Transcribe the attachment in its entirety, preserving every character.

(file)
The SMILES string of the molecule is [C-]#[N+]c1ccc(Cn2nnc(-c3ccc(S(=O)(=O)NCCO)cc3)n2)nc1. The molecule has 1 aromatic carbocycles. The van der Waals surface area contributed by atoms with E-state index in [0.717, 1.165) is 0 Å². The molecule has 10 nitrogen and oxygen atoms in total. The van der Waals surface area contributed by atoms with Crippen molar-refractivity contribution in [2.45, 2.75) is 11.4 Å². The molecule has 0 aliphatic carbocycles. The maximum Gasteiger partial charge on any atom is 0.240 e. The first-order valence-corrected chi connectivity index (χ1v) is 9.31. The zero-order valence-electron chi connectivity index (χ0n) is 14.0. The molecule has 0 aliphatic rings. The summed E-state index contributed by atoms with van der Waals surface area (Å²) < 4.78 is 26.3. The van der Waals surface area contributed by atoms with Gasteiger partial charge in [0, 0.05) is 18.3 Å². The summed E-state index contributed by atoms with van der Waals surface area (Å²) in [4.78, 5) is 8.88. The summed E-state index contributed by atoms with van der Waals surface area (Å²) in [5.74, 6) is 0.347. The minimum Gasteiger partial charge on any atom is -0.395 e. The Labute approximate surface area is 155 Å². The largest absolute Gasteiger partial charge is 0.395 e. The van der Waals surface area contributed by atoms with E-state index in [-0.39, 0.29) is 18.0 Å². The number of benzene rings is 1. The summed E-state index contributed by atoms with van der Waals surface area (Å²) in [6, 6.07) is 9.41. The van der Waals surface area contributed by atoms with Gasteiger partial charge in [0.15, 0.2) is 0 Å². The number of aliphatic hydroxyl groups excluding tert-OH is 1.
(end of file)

The SMILES string of the molecule is [C-]#[N+]c1ccc(Cn2nnc(-c3ccc(S(=O)(=O)NCCO)cc3)n2)nc1. The molecule has 1 aromatic carbocycles. The van der Waals surface area contributed by atoms with E-state index in [0.717, 1.165) is 0 Å². The molecule has 10 nitrogen and oxygen atoms in total. The van der Waals surface area contributed by atoms with Crippen molar-refractivity contribution in [2.45, 2.75) is 11.4 Å². The molecule has 0 aliphatic carbocycles. The maximum Gasteiger partial charge on any atom is 0.240 e. The first-order valence-corrected chi connectivity index (χ1v) is 9.31. The zero-order valence-electron chi connectivity index (χ0n) is 14.0. The molecule has 0 aliphatic rings. The summed E-state index contributed by atoms with van der Waals surface area (Å²) < 4.78 is 26.3. The van der Waals surface area contributed by atoms with Gasteiger partial charge in [0, 0.05) is 18.3 Å². The summed E-state index contributed by atoms with van der Waals surface area (Å²) in [4.78, 5) is 8.88. The summed E-state index contributed by atoms with van der Waals surface area (Å²) in [5.74, 6) is 0.347. The minimum Gasteiger partial charge on any atom is -0.395 e. The Labute approximate surface area is 155 Å². The largest absolute Gasteiger partial charge is 0.395 e. The van der Waals surface area contributed by atoms with E-state index in [-0.39, 0.29) is 18.0 Å². The number of benzene rings is 1. The summed E-state index contributed by atoms with van der Waals surface area (Å²) in [6, 6.07) is 9.41. The van der Waals surface area contributed by atoms with Gasteiger partial charge in [0.15, 0.2) is 0 Å². The number of aliphatic hydroxyl groups excluding tert-OH is 1.